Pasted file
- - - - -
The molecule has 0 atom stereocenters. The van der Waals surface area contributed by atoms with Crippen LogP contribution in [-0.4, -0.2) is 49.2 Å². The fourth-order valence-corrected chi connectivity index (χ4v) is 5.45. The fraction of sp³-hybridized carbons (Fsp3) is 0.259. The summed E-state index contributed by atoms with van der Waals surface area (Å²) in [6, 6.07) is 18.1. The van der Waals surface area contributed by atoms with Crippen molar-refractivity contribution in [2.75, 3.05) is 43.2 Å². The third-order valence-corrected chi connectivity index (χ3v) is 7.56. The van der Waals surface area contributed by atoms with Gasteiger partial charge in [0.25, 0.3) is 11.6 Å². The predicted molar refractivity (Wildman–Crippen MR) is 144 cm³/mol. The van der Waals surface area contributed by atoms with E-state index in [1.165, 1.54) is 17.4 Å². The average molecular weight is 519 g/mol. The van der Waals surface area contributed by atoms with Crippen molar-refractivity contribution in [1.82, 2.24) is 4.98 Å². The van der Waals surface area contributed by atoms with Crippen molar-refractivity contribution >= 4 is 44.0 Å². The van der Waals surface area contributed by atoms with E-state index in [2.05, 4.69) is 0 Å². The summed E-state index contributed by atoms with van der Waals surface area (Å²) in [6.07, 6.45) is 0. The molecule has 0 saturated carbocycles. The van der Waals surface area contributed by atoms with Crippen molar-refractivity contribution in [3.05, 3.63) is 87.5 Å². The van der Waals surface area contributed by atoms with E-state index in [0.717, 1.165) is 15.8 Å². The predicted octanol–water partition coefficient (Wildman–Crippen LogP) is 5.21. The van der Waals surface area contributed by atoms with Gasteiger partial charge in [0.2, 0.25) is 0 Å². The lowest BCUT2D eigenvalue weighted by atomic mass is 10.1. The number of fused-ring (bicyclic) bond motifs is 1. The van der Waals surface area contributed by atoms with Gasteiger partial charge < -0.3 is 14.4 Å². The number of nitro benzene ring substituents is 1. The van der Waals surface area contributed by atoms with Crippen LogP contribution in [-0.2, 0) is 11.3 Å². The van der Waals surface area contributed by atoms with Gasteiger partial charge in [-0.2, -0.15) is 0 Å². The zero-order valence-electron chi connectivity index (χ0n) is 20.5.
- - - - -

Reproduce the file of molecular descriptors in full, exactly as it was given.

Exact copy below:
The molecule has 0 atom stereocenters. The van der Waals surface area contributed by atoms with Crippen LogP contribution in [-0.4, -0.2) is 49.2 Å². The fourth-order valence-corrected chi connectivity index (χ4v) is 5.45. The fraction of sp³-hybridized carbons (Fsp3) is 0.259. The summed E-state index contributed by atoms with van der Waals surface area (Å²) in [6, 6.07) is 18.1. The van der Waals surface area contributed by atoms with Crippen molar-refractivity contribution in [2.75, 3.05) is 43.2 Å². The third-order valence-corrected chi connectivity index (χ3v) is 7.56. The van der Waals surface area contributed by atoms with Gasteiger partial charge in [0.25, 0.3) is 11.6 Å². The predicted molar refractivity (Wildman–Crippen MR) is 144 cm³/mol. The van der Waals surface area contributed by atoms with E-state index in [1.165, 1.54) is 17.4 Å². The average molecular weight is 519 g/mol. The van der Waals surface area contributed by atoms with Crippen molar-refractivity contribution in [1.82, 2.24) is 4.98 Å². The van der Waals surface area contributed by atoms with Crippen molar-refractivity contribution >= 4 is 44.0 Å². The van der Waals surface area contributed by atoms with E-state index in [2.05, 4.69) is 0 Å². The summed E-state index contributed by atoms with van der Waals surface area (Å²) in [6.07, 6.45) is 0. The molecule has 0 saturated carbocycles. The van der Waals surface area contributed by atoms with Crippen molar-refractivity contribution in [3.05, 3.63) is 87.5 Å². The van der Waals surface area contributed by atoms with E-state index in [0.717, 1.165) is 15.8 Å². The predicted octanol–water partition coefficient (Wildman–Crippen LogP) is 5.21. The van der Waals surface area contributed by atoms with Gasteiger partial charge in [0.2, 0.25) is 0 Å². The lowest BCUT2D eigenvalue weighted by atomic mass is 10.1. The number of fused-ring (bicyclic) bond motifs is 1. The van der Waals surface area contributed by atoms with Gasteiger partial charge < -0.3 is 14.4 Å². The number of nitro benzene ring substituents is 1. The van der Waals surface area contributed by atoms with Crippen LogP contribution in [-0.2, 0) is 11.3 Å². The van der Waals surface area contributed by atoms with Gasteiger partial charge in [-0.2, -0.15) is 0 Å². The zero-order valence-electron chi connectivity index (χ0n) is 20.5.